Siroker became the chief analytics officer of the Obama campaign. He saw his mission as applying Google principles to the campaign. Just as Google ran endless experiments to find happy users, Siroker and his team used Google’s Website Optimizer to run experiments to find happy contributors. The conventional wisdom had been to cadge donations by artful or emotional pitches, to engage people’s idealism or politics. Siroker ran a lot of A/B tests and found that by far the most success came when you offered some swag—a T-shirt or a coffee mug. Some of his more surprising tests came in figuring out what to put on the splash page, the one that greeted visitors when they went to Obama2008.com. Of four alternatives tested, the picture of Obama’s family drew the most clicks. Even the text on the buttons where people could click to get to the next page was subject to test. Should they say “Sign up,” “Learn more,” “Join us now,” or “Sign up now”? (Answer: “Learn more,” by a significant margin.) Siroker refined things further by sending messages to people who had already donated. If they’d never signed up before, he’d offer them swag to donate. If they had gone through the process, there was no need for swag—it was more effective to have a button that said “Please donate.” There were a lot of reasons why Barack Obama raised $500 million online to McCain’s $210 million, but analytics undoubtedly played a part.

Someone posted a picture of Siroker on his Facebook wall on election night. Everyone else at campaign headquarters was cheering or crying with joy. Siroker was sitting at his computer with his back to the TV, making sure that the new splash page that would welcome website visitors was the one celebrating the victory, not the one they’d prepared saying he’d lost. After that, he was going to push the start button on yet another test, to see which one of four victory T-shirts would be the most effective in garnering donations for the Democratic National Committee. Just as Google ad campaigns never ended, neither did online political campaigns.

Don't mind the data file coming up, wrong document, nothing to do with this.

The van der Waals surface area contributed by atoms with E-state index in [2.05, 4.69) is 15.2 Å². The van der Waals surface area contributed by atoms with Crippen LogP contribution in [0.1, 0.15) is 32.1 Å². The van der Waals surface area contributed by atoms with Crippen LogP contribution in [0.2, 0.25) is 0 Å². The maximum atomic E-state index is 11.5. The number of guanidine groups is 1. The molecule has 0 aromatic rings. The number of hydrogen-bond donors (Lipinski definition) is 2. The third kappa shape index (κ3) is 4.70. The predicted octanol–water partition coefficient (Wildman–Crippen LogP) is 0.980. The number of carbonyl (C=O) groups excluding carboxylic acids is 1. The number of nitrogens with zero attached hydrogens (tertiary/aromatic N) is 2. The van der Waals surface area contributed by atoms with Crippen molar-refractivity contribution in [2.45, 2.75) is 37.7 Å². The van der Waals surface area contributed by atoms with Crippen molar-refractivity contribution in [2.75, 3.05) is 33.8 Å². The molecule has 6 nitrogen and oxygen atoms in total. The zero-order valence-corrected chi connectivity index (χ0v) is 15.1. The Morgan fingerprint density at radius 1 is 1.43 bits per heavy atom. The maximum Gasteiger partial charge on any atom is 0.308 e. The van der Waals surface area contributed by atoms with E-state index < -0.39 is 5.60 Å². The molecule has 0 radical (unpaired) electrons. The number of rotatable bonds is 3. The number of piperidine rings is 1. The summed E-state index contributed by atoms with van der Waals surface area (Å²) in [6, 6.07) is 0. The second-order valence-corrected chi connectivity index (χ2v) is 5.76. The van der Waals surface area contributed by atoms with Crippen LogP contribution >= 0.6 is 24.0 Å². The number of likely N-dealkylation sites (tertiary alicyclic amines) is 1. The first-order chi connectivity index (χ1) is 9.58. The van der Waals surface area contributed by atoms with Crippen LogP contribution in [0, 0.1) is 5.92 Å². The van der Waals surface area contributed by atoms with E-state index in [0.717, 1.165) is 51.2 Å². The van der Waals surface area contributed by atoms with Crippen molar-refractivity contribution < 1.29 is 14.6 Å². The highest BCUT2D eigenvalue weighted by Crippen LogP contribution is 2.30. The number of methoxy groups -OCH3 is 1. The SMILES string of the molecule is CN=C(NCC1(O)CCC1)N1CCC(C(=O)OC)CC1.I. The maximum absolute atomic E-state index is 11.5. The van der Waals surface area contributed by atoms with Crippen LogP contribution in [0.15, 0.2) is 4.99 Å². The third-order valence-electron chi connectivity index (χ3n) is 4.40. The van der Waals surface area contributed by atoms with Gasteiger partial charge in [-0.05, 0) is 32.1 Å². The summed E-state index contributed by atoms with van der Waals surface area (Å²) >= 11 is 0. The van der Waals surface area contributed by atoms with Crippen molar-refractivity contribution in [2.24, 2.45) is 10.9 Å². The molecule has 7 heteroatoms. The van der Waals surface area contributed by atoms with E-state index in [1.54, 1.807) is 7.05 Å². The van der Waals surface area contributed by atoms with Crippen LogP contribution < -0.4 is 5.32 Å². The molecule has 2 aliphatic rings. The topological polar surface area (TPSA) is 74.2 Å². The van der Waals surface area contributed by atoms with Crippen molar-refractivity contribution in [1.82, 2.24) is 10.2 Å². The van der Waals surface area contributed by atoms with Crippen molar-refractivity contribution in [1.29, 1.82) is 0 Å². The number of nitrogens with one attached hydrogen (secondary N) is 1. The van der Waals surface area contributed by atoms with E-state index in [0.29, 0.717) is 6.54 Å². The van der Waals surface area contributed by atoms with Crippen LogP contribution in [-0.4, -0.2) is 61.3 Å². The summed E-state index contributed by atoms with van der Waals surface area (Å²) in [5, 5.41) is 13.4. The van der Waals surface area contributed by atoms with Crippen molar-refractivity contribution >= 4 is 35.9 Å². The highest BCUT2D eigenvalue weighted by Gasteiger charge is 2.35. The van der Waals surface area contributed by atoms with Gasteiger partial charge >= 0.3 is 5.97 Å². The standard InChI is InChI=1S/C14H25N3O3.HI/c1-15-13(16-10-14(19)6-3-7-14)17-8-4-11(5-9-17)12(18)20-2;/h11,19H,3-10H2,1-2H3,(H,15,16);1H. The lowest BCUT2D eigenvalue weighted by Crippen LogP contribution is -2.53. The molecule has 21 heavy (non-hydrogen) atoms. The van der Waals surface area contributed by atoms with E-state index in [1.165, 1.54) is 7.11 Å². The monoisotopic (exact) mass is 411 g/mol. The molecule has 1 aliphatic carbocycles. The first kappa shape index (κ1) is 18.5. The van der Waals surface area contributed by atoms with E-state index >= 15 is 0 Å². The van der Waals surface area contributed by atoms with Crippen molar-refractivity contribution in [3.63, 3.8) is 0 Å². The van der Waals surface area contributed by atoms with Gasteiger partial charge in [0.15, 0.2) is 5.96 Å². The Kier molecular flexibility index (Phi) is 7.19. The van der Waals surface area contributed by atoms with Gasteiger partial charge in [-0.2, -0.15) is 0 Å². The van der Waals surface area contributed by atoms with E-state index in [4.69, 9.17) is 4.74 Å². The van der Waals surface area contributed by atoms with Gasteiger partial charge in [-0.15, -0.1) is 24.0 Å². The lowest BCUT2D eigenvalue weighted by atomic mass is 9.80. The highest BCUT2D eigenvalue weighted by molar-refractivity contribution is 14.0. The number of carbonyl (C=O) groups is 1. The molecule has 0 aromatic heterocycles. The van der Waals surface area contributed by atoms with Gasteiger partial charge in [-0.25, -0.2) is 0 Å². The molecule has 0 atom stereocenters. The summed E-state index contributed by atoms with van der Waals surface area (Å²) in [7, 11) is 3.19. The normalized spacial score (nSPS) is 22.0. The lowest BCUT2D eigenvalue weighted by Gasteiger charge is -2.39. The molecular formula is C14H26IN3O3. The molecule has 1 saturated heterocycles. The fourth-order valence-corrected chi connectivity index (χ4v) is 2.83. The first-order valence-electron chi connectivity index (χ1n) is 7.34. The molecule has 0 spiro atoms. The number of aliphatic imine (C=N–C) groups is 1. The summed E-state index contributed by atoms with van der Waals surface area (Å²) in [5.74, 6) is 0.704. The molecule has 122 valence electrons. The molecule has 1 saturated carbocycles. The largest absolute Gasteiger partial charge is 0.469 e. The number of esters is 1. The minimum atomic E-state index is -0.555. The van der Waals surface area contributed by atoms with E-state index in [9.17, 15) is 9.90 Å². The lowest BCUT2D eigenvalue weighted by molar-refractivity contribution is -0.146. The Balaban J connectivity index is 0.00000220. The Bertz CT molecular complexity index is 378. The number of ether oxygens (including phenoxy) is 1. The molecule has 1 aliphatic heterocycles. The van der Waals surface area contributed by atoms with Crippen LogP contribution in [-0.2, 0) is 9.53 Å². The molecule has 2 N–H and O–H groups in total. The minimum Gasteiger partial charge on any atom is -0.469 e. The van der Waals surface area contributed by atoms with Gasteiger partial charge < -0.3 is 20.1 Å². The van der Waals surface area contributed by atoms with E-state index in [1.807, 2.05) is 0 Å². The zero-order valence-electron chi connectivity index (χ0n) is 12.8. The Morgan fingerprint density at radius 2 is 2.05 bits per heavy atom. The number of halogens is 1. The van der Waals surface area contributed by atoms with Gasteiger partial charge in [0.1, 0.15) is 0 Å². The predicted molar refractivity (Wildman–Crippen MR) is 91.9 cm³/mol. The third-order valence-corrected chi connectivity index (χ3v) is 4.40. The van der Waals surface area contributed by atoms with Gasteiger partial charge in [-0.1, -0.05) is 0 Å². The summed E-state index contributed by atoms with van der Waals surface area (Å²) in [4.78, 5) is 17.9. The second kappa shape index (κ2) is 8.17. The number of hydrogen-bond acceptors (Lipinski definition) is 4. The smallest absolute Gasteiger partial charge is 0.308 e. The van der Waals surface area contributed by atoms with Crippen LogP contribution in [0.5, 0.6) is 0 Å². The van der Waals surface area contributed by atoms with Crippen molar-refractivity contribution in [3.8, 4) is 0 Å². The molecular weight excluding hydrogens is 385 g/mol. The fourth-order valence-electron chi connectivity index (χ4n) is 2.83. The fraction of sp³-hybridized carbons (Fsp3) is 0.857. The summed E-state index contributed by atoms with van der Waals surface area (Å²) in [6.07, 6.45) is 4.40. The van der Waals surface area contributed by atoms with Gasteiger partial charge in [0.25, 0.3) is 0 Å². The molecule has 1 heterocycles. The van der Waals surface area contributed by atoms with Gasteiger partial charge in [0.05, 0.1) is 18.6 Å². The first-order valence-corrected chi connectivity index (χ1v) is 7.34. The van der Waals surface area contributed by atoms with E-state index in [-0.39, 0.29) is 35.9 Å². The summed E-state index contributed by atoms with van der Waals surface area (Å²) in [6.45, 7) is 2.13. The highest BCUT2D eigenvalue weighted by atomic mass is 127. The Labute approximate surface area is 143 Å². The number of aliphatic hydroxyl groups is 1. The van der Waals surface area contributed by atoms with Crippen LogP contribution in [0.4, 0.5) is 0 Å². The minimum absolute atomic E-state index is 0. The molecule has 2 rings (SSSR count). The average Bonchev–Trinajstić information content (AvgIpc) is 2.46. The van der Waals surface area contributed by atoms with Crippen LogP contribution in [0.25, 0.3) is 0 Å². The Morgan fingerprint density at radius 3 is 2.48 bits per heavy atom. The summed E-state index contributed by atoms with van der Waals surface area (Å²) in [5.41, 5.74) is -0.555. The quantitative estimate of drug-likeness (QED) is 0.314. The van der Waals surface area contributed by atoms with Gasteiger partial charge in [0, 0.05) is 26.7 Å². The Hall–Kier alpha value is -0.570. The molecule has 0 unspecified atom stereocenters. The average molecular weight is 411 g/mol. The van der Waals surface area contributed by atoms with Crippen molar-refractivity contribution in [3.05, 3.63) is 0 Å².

Ask Me One Thing

Shumon asks, “Is social media moderation alone a sustainable solution to the growing disinformation/misinformation problem? Isn’t the real problem that people can’t spot obvious disinformation?”

Thanks for the question, Shumon. Of course, eliminating disinformation on social media—or even eliminating social media itself—wouldn’t solve the larger problem of people believing crazy or destructive stuff. There are plenty of ways that intentional lies can be spread in order to mislead people. (Have you heard talk radio in, oh, the last 20 years?) Your second question—which, like the first, seems to be one where you seem to think you know the answer already—also makes an obvious point: A more skeptical, evidence-based populace might not embrace disinformation so readily. But I’m not willing to let social media off the hook. When a social network’s algorithmic system recommends groups and “news” sources that promote lies and conspiracy theories, there’s a danger that even media-literate people will be lured to accept them—not only because it’s kind of exciting, but also for the comfort of connecting with new friends who believe the same thing. After all, it’s social media, even if the content is antisocial. So Facebook and its brethren have to do better.

You can submit questions to mail@wired.com. Write ASK LEVY in the subject line.